England captain Joe Root refused to accept that his side got away lightly with a day five wash-out at the first LV= Insurance Test against India, insisting the rain also halted their own push for victory.
Root was honest enough to accept that the tourists were better placed to claim the result at Trent Bridge, needing 157 more runs with nine wickets in hand, but he was in no mood to treat the outcome as an inevitability.
It was his own superb second-innings century – rated by some seasoned pundits as the best of his 21 in the Test arena – that dragged England back from the brink and into the conversation but to finish the job it would be down to the bowlers.
And with an attack boasting two of the most prolific seamers in history, James Anderson and Stuart Broad, as well as a rapidly rising star in Ollie Robinson – who arguably outshone both here – he had plenty of reasons to look on the bright side.
India will doubtless be rueng the abandonment even more keenly after four days ahead of the curve and with the finish line in sight.
“I’d be lying if I said that India weren’t in the driving seat going into today but we know, on a wicket like that, the game can turn on its head,” said Root, after the umpires finally made the call at 3.49pm.
“From my perspective, at one stage it looked like we could have potentially had 40 overs out there and, in that period, it felt like we’d have been able to create nine chances on a surface like that.
“So in many ways I think actually the weather’s robbed us all of a fantastic final day’s Test cricket, which is a shame.
“With the pressures of batting on a fifth day wicket, things could very quickly have fallen in our favour and we certainly believed that we’d have been able to create more chances.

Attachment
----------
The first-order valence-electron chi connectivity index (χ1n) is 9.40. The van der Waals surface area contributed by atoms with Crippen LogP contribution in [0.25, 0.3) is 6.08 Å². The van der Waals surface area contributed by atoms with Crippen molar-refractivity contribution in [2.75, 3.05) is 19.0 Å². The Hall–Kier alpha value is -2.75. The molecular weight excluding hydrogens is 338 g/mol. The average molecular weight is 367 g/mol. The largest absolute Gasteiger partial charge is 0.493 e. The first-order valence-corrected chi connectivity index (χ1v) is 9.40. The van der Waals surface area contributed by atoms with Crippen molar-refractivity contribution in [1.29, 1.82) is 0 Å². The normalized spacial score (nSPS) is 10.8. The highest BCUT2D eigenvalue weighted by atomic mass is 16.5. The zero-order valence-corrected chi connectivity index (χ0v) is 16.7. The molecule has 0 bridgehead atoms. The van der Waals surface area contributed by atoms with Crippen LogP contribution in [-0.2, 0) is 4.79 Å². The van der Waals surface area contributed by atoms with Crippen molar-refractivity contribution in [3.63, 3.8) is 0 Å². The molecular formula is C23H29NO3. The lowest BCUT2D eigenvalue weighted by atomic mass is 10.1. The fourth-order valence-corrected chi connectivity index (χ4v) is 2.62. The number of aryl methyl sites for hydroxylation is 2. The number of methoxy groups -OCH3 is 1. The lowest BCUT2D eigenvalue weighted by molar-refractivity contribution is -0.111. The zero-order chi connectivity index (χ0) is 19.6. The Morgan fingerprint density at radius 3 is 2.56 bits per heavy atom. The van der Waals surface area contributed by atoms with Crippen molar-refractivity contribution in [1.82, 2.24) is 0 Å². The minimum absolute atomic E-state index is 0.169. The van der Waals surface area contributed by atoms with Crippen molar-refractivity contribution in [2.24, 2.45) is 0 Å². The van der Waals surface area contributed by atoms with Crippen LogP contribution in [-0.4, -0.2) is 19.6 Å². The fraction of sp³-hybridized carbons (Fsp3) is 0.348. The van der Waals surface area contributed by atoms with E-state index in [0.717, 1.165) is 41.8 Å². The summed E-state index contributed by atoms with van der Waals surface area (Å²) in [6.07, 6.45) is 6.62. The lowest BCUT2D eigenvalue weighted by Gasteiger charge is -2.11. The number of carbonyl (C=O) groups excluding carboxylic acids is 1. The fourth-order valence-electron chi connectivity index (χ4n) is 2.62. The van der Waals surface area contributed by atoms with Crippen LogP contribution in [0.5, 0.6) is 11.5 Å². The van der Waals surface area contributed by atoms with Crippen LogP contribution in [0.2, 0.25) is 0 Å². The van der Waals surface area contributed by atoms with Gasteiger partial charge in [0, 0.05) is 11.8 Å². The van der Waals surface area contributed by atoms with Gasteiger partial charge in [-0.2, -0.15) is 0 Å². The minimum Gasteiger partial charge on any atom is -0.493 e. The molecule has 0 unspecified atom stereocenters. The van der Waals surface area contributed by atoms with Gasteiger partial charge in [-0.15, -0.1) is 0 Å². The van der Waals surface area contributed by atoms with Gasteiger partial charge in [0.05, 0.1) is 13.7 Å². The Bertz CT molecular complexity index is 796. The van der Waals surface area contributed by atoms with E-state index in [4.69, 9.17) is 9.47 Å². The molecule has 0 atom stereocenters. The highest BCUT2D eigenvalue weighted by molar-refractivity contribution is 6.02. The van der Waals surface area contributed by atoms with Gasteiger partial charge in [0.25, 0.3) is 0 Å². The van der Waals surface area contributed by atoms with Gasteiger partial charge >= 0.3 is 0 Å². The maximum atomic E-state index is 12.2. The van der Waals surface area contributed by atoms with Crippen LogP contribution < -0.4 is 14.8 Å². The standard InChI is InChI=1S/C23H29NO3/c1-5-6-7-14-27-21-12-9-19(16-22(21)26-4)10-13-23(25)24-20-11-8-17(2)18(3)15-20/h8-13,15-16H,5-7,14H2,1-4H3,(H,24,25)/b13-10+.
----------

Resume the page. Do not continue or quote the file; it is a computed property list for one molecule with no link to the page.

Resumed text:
“If we’d have been good enough in the field and taken those then we could have been sat here 1-0 up, but unfortunately the weather has won.”
Root’s upbeat assessment is unlikely to extend fully to the internal post-match debrief as England look to kick their performance up a gear at Lord’s next week.
The room for improvement is self-evident: too many of their batsmen are failing to offer Root the required level of support and their catching has not been good for some time.
Whether the same XI will be asked to put things right themselves at the home of cricket remains to be seen, with reinforcements such as Haseeb Hameed and Ollie Pope hoping to be called on.
It has been almost five years since Hameed last played but he is part of the current squad having shown enough red-ball form to make him a viable contender to the faltering top-order. Pope, meanwhile, will surely come in if he is passed fit after a thigh injury.
“We’re going to Lord’s a lot more confident but there’s a lot to work on,” Root said.
“We know there are areas we need to be better: we need to take our chances in the field and we need to make big first-innings runs. It is something we have spoken about and harp on about time and time again. We are capable of doing it.
“Depending on conditions we might have to alter our side slightly and we might not. We might turn up at Lord’s and see things very similar.
“We have to be adaptable, we have to be pragmatic. And the guys who are given an opportunity must look to stand up and try to win games for England.”
Of those under pressure for their place, Zak Crawley is in the most troubling run of form. Since a sensational double century against Pakistan last September he has averaged a shade over 11, with 10 single-figure scores from 14 innings.
It is a thorny decision considering how highly-rated he is as a long-term prospect – and one Root must wrestle with.
“I look back to the early stages of my career and the game tests you, it really does,” he said.
“Ultimately you have to be a very strong character and I think Zak is certainly that. He is someone that’s got great maturity at a young age.
“He’s shown everyone that he can perform at this level and next time he gets out there, he’s got to make sure that he believes in that and he really enjoys that opportunity to go and make big runs again.”